In the natural habitats of most common community tropical fish, toxic levels of nitrogen-containing compounds are relatively rare. In an aquarium environment, however, there is often overcrowding, overfeeding, and a ..... closed environment So it is conducive to nitrogen pollution that can sicken or kill your aquarium fish. Here's an overview of the basic compounds that make up the Nitrogen Cycle:
Under normal conditions, ammonia is a colorless, pungent gas that is highly poisonous. It easily dissolves in the water where it may in part become altered into ammonium ions and hydroxyl ions. In contrast to ammonia, ammonium ions are only poisonous to fish in high concentrations,
Ammonia is a result of the bacterial decay of urea and proteins, ie, there are too many fish in the aquarium or the fish are being fed more than they need for healthy survival. In an aquarium kept in balance, nitrogen-fixing bacteria eat (oxidize) the ammonia, changing it from nitrite to nitrate and so rendering it mostly harmless.
Nitrites are the salts of nitrous acids; nitrites are the killers of aquarium fish and the products that we must guard against in the Nitrogen Cycle. They occur in the aquarium either through the partial oxidation of ammonium through the “reduction” of nitrates.
The simplest way to prevent nitrite build-up is to feed sparingly, make sure there are not too many animals in the tank. Secondly, regularly carry out a partial water change (not exceeding 20% of the total volume) with well-aged water, not tap water.
Third, make sure there are not too many total living animals in the aquarium. Many who are new to the aquarium hobby forget that even though catfish, algae eaters, and snails are “cleaner fish” each still produces waste and adds to the total nitrate.
Nitrates are the end-product of the oxidation of nitrogen compounds. In the aquarium, nitrates are produced mainly through the breakdown of animal protein and ammonium compounds. Examples are urine, excrement, foodstuffs, and the remains of dead fish, snails, and plant leaves.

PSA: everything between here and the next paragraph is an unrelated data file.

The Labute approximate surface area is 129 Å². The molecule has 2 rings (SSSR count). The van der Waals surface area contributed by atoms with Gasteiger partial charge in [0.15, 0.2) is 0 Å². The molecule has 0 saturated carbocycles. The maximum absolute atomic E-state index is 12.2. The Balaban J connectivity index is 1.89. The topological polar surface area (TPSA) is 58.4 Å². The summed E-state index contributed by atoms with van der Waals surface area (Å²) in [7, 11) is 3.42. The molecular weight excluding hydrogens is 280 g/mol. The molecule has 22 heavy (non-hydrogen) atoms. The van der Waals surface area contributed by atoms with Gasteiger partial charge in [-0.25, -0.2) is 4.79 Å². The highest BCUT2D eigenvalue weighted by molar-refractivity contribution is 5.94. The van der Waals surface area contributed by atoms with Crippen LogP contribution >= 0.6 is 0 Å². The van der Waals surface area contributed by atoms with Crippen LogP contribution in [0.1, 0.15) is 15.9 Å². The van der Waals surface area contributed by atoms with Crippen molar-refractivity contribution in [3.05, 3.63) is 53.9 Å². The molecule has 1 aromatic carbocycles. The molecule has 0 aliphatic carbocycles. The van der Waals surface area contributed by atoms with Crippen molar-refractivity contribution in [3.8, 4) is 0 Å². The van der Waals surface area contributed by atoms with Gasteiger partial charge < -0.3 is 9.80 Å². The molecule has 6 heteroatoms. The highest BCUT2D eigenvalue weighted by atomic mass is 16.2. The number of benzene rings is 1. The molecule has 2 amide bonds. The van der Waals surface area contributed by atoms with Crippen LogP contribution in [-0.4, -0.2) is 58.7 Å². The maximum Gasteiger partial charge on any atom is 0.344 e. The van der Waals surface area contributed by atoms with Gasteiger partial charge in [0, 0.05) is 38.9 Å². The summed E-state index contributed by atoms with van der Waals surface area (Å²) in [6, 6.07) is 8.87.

Most freshwater tropical fish and other aquarium inhabitants are very tolerant of even large quantities of nitrates. However, precautionary measures against too high a build-up of nitrates include feeding sparingly and only having a small animal population. Aquatic plants can greatly reduce the levels of nitrate in a well-adjusted aquarium as well.
The Nitrogen Cycle is a biological process that involves the continual circulation of nitrogenous compounds such as ammonia, nitrite, and nitrate to process wastes in the natural water. In a closed aquarium, this cycle must be established in what is commonly called the Nitrogen Cycle.
Ammonia, nitrite, and nitrate are the main biological toxins found in the aquarium, so the nitrogen cycle must work effectively to convert and then remove these byproducts.
This cycle is established over time, it usually takes up to three months before a new aquarium has fully cycled. Stocking your new aquarium slowly over time and with younger, smaller fish is to allow the nitrogen cycle time to develop and keep pace with the gradual increase of waste matter.